Anyway, you should avoid nails if you can. I know woodscrews are a bit more expensive but probably not that much more when you consider the 50 nails you bend and have to toss. Also, don’t try to use a rechargeable drill unless you have a really good one. If you have to buy a drill and are only buying a cheap one, get the corded one. Just use an extension cord to reach whatever you are doing. Cheap cordless drills hold their charge for maybe ten minutes.
We don’t have chickens anymore. We had to get rid of the chickens because the goats completely destroyed the chicken coop. They constantly rammed the sides of the coop until they knocked every piece of plywood right off the frame. They also chewed through several spots in the metal fence. Then they got into the yard and demolished the peach, plum, pear, and apple trees that I had managed to nurse through the worst drought we had seen in my adult life.
The goats were extremely unruly and generally ill-behaved. We were forced to sell them mostly because they would not stay off the road, and since RiflemanDad is in insurance sales, he wasn’t happy about the liability risk. Without a chicken coop, we had no suitable shelter for the chickens, so they met their fate in our freezer.
Unfortunately, we were not very good at being chicken farmers. We lasted about three years. We were not very well prepared, and we failed.
A lot of our friends recommend Storey’s Guide to Raising Chickens for anyone who wants to do their homework before getting chickens. I had planned to read the book ahead of time, but it was always checked out of the library by all the other homeschoolers who were also getting chickens because as far as we can tell chickens are some kind of educational requirement for homeschoolers. We just decided to wing it! (pun intended)
I loved having fresh, free-range eggs, and the chickens were so much fun for the kids. Right now we just have pigs which aren’t nearly as exciting as chickens. The pigs squeal endlessly and act like they will eat you alive if you go near them. The chickens were way more fun to watch, although I do not miss having to rush out in the middle of the night to their squawks.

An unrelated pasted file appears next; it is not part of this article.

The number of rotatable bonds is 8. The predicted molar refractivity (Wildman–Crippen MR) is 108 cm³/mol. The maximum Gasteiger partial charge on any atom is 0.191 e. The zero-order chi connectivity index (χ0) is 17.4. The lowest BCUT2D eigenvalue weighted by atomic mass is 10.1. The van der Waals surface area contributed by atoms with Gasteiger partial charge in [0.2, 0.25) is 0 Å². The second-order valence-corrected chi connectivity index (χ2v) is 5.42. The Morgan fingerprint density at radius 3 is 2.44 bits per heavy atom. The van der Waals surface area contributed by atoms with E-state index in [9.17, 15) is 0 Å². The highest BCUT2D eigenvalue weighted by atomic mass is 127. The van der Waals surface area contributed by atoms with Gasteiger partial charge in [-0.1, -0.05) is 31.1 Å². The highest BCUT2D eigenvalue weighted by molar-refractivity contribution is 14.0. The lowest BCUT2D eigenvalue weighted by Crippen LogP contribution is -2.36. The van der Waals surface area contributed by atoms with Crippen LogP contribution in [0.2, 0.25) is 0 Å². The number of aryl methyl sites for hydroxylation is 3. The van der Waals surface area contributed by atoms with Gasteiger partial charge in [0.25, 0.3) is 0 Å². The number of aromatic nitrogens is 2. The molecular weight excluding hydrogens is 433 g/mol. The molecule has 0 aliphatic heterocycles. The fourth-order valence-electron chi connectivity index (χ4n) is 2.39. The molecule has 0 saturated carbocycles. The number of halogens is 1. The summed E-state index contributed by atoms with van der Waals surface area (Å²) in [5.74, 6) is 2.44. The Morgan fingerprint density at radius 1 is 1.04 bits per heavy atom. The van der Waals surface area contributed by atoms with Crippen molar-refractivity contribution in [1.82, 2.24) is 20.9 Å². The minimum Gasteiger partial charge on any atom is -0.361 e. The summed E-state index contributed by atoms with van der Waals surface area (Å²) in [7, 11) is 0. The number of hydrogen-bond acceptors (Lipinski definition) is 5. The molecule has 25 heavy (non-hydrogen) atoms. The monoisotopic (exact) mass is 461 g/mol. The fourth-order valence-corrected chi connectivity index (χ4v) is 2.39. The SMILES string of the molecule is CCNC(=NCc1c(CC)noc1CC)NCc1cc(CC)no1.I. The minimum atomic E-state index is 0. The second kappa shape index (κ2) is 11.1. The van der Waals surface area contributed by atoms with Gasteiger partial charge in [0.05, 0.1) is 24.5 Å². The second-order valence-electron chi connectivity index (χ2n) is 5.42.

It was always my job to hold the big spotlight while the Rifleman took aim at whatever varmint was trying to wipe out the entire flock. One Christmas Eve, not wanting to wake the kids with the sound of the shotgun, he had to put an arrow right between the eyes of a raccoon as it stood on the perch biting into the neck of a Rhode Island Red.
Another time I bent over a chicken that was lying on the ground just outside of the coop to see if it was still breathing. At that exact moment, an owl swooped down from the sky, picking up the entire still-living chicken, crossing within inches of my face, as it flew away with the poor hen clucking like crazy. That was one of the scariest moments of my life. I think that was even more terrifying than all the times, RiflemanDad sent me into the coop with a shovel to run out opossums (which are seriously vicious) or minks or foxes, so he could shoot them without hitting any chickens.
Yep, even the chickens wouldn’t observe proper bedtimes at The House That Never Slumbers. Did you know roosters start crowing at about 3 am because they can see the infrared light coming up over the horizon that our eyes can’t even detect? This is why you shouldn’t put a chicken coop directly behind your bedroom window unless you just don’t sleep anyway.